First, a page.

Row 14: k1, p1, k1, p1, k1, *M1, k2, ssk, k1, k2tog, k2, M1, k1; rep across, p1, k1, p1, k1.

Row 16: k1, p1, k1, p1, k1, *M1, k3, sl1–k2tog–psso, k3, M1, k1; rep across, p1, k1, p1, k1.

At the end, switch back to size 8s and do k1, p1 ribbing across to match the beginning of the afghan. I like my afghans long; it needs
to cover the feet and go up to the chin to be truly useful on a chilly evening.

The Delmarva Peninsula beaches I remember from my childhood come in bright, long, flat expanses of warm sand that invite the summer hurricanes to sweep on over them. Chincoteague and Assateague Islands are a bit offshore, the one being peopled, the other being preserved parkland with supposedly wild ponies roaming it. Which means they amble from campsite to campsite of vacationers, begging for attention and perhaps a carrot. There is a legend of a sunken Spanish ship, and that only the horses survived, their descendents roaming the island; I have no idea if it’s true. But the ponies are there. Except on those days the self-called saltwater cowboys round them up, making them swim across to Chincoteague, adopting out some of the herd to keep the population manageable. Pony Penning Day–go see http://www.chincoteague.com. An old tradition, a place of old histories and ways of living.

Where we live now, south of San Francisco, the beaches for the most part are cold, rocky and short, with cliff faces straight up just back from the water. There are outcroppings that pass for islands, dark boulders heaped on boulders; a few tourists get swept away every year after going out when the tide is low, thinking they’re safe. They’re not. But here and there are sandy areas it’s okay to explore, closer in; the tidepools are overflowing with life, and always, there is the fog, cooling the summers, softening the colors, obscuring the distance.

After seventeen years here I still can’t quite shake the feeling that the sun is supposed to rise rather than set at the ocean. It’s supposed to signal the brightness of a new day–after all, isn’t that what so many people come to California hoping to find?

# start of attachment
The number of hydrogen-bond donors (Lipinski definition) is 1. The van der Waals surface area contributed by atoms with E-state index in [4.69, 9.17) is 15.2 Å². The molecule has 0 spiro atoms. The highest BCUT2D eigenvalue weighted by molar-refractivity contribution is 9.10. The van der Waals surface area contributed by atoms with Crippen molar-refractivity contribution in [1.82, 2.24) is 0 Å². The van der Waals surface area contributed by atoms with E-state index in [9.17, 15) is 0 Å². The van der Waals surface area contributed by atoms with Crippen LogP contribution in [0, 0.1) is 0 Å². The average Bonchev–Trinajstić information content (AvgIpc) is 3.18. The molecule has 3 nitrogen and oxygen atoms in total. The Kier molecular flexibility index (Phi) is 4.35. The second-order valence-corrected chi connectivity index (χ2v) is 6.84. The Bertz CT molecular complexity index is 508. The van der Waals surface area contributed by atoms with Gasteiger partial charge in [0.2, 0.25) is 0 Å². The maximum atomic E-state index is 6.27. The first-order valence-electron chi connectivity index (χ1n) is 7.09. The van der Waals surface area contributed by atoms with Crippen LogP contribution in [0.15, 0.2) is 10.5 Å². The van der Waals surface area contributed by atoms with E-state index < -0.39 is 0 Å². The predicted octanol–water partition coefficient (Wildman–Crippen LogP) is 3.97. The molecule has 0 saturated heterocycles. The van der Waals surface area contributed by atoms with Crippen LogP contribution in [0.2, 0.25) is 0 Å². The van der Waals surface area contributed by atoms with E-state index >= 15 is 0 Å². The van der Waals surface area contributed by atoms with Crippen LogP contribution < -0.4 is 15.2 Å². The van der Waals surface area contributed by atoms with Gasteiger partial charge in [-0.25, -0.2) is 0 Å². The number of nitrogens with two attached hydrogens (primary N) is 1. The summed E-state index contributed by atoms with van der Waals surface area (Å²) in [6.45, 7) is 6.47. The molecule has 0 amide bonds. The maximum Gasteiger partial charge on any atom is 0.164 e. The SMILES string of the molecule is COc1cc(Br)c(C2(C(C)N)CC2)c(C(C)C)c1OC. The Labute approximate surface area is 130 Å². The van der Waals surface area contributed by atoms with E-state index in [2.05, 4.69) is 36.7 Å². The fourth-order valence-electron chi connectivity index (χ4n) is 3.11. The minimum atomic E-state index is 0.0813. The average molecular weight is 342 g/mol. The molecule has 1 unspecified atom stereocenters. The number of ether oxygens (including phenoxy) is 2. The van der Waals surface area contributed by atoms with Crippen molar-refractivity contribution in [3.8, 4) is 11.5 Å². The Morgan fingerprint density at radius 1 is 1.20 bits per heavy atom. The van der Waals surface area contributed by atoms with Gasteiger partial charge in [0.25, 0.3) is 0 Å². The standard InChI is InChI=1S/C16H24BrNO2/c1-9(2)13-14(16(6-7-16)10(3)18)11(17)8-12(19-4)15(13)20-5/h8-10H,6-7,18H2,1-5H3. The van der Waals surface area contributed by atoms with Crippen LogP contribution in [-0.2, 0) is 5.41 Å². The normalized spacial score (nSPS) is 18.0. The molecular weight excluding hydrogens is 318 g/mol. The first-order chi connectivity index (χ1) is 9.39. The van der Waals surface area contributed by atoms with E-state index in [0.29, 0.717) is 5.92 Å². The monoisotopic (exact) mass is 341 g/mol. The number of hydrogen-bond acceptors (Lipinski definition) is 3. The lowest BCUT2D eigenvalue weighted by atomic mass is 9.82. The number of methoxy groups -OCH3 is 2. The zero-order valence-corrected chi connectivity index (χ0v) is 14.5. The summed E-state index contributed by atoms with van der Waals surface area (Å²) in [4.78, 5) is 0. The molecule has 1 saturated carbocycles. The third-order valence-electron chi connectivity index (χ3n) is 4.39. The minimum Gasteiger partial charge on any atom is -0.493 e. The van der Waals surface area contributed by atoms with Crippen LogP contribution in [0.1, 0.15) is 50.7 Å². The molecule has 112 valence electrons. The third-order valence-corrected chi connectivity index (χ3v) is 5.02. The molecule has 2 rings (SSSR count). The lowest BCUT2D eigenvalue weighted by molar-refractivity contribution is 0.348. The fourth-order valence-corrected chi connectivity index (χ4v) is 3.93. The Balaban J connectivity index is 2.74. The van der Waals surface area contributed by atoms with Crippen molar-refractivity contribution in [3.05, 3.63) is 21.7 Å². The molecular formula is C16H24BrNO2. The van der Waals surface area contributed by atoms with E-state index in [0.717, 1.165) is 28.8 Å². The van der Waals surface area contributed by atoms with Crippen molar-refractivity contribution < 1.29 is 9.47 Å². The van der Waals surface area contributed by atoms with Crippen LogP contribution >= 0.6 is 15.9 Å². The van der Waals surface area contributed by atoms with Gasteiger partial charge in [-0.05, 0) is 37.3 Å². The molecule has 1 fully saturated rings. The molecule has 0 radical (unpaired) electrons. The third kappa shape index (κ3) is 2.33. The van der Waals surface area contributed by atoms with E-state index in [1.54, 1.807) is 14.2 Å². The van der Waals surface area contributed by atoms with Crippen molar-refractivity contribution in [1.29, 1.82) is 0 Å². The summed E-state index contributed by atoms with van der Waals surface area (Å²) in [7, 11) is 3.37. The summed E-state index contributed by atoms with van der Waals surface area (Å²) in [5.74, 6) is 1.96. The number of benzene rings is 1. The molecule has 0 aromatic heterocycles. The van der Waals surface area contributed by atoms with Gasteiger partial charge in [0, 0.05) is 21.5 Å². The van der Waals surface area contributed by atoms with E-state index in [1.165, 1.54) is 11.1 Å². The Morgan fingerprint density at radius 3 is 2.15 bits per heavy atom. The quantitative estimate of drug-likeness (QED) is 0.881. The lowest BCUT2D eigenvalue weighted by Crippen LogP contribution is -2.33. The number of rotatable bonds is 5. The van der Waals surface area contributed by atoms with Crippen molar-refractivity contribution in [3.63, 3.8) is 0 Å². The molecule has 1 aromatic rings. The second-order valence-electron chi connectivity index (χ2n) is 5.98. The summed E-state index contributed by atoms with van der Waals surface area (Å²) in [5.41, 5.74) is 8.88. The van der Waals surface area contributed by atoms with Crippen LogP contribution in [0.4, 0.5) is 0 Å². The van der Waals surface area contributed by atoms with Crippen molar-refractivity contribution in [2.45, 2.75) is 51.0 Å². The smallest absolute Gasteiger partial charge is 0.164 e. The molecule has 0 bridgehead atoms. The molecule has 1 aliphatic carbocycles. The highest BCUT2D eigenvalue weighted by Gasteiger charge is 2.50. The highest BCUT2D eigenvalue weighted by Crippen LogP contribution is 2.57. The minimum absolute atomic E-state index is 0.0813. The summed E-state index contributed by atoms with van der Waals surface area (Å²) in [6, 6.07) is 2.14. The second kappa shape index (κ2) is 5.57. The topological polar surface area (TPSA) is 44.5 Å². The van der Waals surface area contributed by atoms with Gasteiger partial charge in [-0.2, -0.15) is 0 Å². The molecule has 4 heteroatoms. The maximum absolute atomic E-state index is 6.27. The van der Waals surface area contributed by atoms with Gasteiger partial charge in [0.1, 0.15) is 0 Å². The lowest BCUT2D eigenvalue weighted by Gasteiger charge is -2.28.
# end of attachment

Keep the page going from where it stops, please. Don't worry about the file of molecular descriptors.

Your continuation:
I have gathered small seashells, examined the way ocean turbulence and predators have changed them–seen the broken edges, the holes piercing the pearled smoothness of their inner surfaces–and put them back for the next soul to see that they are beautiful, still. And a bit of sand stays in the shoes no matter how much I shake them out, always; some things do stay the same after all, coast to coast, change to change.

Our house is forty minutes or so inland, near the San Francisco Bay. We put in a new walk coming to the front entryway, nine years ago, and the contractor poured a decorative layer of pebbles into the wet concrete. He made a point of telling me, in case I should ever want more, for, say, a new back patio or something, that the pebbles came from a lot named Terry Beach. He knew about my knitting by then; I teased him, “You mean beaches come in dye lots?” Is there such a thing as rock lots? I guess there is. And now a bit of the Pacific comes right up to my door. On the eastern side of the house, so it sees the sun first.

My lambswool and cashmere sand I left the colors it came in, my yarn-water-to-be is now in shades of indigo. Here’s the pattern.

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© Copyright Alison J. Hyde 2004, 2005, 2006, and 2007. All rights reserved.

Note to yarn store owners, there having been problems with copyright violations: you do not have my permission to print out copies of my patterns in your stores. Individuals only may print out copies at home for their own private and personal use. Questions may be addressed to me at spindyeknit AT gmail DOT cahm.